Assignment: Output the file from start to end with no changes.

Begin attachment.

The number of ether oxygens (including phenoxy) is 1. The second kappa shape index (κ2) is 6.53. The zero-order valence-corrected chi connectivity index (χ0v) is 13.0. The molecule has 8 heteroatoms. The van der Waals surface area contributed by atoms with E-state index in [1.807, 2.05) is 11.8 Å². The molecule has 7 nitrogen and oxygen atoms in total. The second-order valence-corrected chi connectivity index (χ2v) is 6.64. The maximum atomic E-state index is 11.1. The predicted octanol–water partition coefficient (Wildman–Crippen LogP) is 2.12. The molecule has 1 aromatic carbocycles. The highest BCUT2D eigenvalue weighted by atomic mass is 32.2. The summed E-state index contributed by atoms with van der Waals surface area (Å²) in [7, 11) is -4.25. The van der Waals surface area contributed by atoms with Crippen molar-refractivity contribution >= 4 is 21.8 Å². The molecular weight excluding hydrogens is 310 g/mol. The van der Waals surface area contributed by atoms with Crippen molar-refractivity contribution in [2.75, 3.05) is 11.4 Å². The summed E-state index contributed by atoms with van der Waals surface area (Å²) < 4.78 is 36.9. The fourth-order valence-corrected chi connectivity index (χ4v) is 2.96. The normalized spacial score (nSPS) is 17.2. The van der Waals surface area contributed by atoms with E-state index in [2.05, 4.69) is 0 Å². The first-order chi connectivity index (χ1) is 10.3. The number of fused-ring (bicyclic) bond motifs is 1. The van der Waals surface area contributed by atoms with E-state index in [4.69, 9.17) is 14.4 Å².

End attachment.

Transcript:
The number of ether oxygens (including phenoxy) is 1. The second kappa shape index (κ2) is 6.53. The zero-order valence-corrected chi connectivity index (χ0v) is 13.0. The molecule has 8 heteroatoms. The van der Waals surface area contributed by atoms with E-state index in [1.807, 2.05) is 11.8 Å². The molecule has 7 nitrogen and oxygen atoms in total. The second-order valence-corrected chi connectivity index (χ2v) is 6.64. The maximum atomic E-state index is 11.1. The predicted octanol–water partition coefficient (Wildman–Crippen LogP) is 2.12. The molecule has 1 aromatic carbocycles. The highest BCUT2D eigenvalue weighted by atomic mass is 32.2. The summed E-state index contributed by atoms with van der Waals surface area (Å²) in [7, 11) is -4.25. The van der Waals surface area contributed by atoms with Crippen molar-refractivity contribution >= 4 is 21.8 Å². The molecular weight excluding hydrogens is 310 g/mol. The van der Waals surface area contributed by atoms with Crippen molar-refractivity contribution in [2.75, 3.05) is 11.4 Å². The summed E-state index contributed by atoms with van der Waals surface area (Å²) < 4.78 is 36.9. The fourth-order valence-corrected chi connectivity index (χ4v) is 2.96. The normalized spacial score (nSPS) is 17.2. The van der Waals surface area contributed by atoms with E-state index in [2.05, 4.69) is 0 Å². The first-order chi connectivity index (χ1) is 10.3. The number of fused-ring (bicyclic) bond motifs is 1. The van der Waals surface area contributed by atoms with E-state index in [4.69, 9.17) is 14.4 Å².